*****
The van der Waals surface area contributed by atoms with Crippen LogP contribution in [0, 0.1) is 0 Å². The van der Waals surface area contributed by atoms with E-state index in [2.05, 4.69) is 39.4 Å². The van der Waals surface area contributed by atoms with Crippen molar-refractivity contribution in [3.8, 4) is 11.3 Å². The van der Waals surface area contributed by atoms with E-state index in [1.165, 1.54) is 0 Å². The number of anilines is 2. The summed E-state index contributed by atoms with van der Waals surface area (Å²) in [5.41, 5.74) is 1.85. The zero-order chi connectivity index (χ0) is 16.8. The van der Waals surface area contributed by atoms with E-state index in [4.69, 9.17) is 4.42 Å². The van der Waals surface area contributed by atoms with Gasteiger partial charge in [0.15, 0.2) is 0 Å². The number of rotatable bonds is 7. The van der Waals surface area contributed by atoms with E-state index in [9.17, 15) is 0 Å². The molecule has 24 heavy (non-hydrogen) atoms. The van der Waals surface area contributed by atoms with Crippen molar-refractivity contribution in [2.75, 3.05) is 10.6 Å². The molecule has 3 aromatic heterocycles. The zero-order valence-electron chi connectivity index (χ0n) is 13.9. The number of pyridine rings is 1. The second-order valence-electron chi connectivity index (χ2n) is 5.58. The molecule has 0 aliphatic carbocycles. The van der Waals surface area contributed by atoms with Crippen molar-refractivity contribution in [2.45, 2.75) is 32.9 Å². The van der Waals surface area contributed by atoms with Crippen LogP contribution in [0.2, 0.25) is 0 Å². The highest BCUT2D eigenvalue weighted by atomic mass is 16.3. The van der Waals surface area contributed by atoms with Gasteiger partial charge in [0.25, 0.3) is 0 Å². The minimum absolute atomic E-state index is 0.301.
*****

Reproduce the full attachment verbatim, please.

The van der Waals surface area contributed by atoms with Crippen LogP contribution in [0, 0.1) is 0 Å². The van der Waals surface area contributed by atoms with E-state index in [2.05, 4.69) is 39.4 Å². The van der Waals surface area contributed by atoms with Crippen molar-refractivity contribution in [3.8, 4) is 11.3 Å². The van der Waals surface area contributed by atoms with E-state index in [1.165, 1.54) is 0 Å². The number of anilines is 2. The summed E-state index contributed by atoms with van der Waals surface area (Å²) in [5.41, 5.74) is 1.85. The zero-order chi connectivity index (χ0) is 16.8. The van der Waals surface area contributed by atoms with E-state index in [4.69, 9.17) is 4.42 Å². The van der Waals surface area contributed by atoms with Gasteiger partial charge in [0.15, 0.2) is 0 Å². The number of rotatable bonds is 7. The van der Waals surface area contributed by atoms with E-state index in [9.17, 15) is 0 Å². The molecule has 24 heavy (non-hydrogen) atoms. The van der Waals surface area contributed by atoms with Crippen molar-refractivity contribution in [2.75, 3.05) is 10.6 Å². The molecule has 3 aromatic heterocycles. The zero-order valence-electron chi connectivity index (χ0n) is 13.9. The number of pyridine rings is 1. The second-order valence-electron chi connectivity index (χ2n) is 5.58. The molecule has 0 aliphatic carbocycles. The van der Waals surface area contributed by atoms with Crippen molar-refractivity contribution in [2.45, 2.75) is 32.9 Å². The van der Waals surface area contributed by atoms with Crippen LogP contribution in [0.2, 0.25) is 0 Å². The highest BCUT2D eigenvalue weighted by atomic mass is 16.3. The van der Waals surface area contributed by atoms with Gasteiger partial charge in [0.25, 0.3) is 0 Å². The minimum absolute atomic E-state index is 0.301.